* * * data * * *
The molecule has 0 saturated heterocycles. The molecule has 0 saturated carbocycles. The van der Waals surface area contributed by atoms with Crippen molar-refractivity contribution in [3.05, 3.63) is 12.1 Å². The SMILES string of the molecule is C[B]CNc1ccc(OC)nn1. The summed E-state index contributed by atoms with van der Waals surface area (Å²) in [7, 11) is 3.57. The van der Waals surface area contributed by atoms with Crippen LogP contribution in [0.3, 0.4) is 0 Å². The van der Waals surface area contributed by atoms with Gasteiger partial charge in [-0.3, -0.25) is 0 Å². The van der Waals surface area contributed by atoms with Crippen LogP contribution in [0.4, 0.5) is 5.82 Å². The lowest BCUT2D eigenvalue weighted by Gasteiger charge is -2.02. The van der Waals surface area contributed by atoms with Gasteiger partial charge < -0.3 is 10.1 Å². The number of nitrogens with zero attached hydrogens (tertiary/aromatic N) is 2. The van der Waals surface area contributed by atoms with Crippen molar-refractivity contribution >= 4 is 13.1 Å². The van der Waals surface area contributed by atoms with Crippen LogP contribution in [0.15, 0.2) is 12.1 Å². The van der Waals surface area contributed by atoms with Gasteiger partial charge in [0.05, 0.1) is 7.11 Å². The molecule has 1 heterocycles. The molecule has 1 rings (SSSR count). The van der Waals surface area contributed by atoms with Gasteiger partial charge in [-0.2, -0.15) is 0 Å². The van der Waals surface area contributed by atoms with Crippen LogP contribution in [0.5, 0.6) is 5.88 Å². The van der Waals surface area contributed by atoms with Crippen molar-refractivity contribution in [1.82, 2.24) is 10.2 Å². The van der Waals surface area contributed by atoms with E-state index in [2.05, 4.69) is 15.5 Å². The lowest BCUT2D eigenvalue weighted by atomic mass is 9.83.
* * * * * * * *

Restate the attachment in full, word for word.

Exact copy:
The molecule has 0 saturated heterocycles. The molecule has 0 saturated carbocycles. The van der Waals surface area contributed by atoms with Crippen molar-refractivity contribution in [3.05, 3.63) is 12.1 Å². The SMILES string of the molecule is C[B]CNc1ccc(OC)nn1. The summed E-state index contributed by atoms with van der Waals surface area (Å²) in [7, 11) is 3.57. The van der Waals surface area contributed by atoms with Crippen LogP contribution in [0.3, 0.4) is 0 Å². The van der Waals surface area contributed by atoms with Gasteiger partial charge in [-0.3, -0.25) is 0 Å². The van der Waals surface area contributed by atoms with Crippen LogP contribution in [0.4, 0.5) is 5.82 Å². The lowest BCUT2D eigenvalue weighted by Gasteiger charge is -2.02. The van der Waals surface area contributed by atoms with Gasteiger partial charge < -0.3 is 10.1 Å². The number of nitrogens with zero attached hydrogens (tertiary/aromatic N) is 2. The van der Waals surface area contributed by atoms with Crippen molar-refractivity contribution >= 4 is 13.1 Å². The van der Waals surface area contributed by atoms with Crippen LogP contribution in [0.15, 0.2) is 12.1 Å². The van der Waals surface area contributed by atoms with Gasteiger partial charge in [0.05, 0.1) is 7.11 Å². The molecule has 1 heterocycles. The molecule has 1 rings (SSSR count). The van der Waals surface area contributed by atoms with Gasteiger partial charge in [-0.2, -0.15) is 0 Å². The van der Waals surface area contributed by atoms with Crippen LogP contribution in [0.5, 0.6) is 5.88 Å². The van der Waals surface area contributed by atoms with Crippen molar-refractivity contribution in [1.82, 2.24) is 10.2 Å². The van der Waals surface area contributed by atoms with E-state index in [2.05, 4.69) is 15.5 Å². The lowest BCUT2D eigenvalue weighted by atomic mass is 9.83.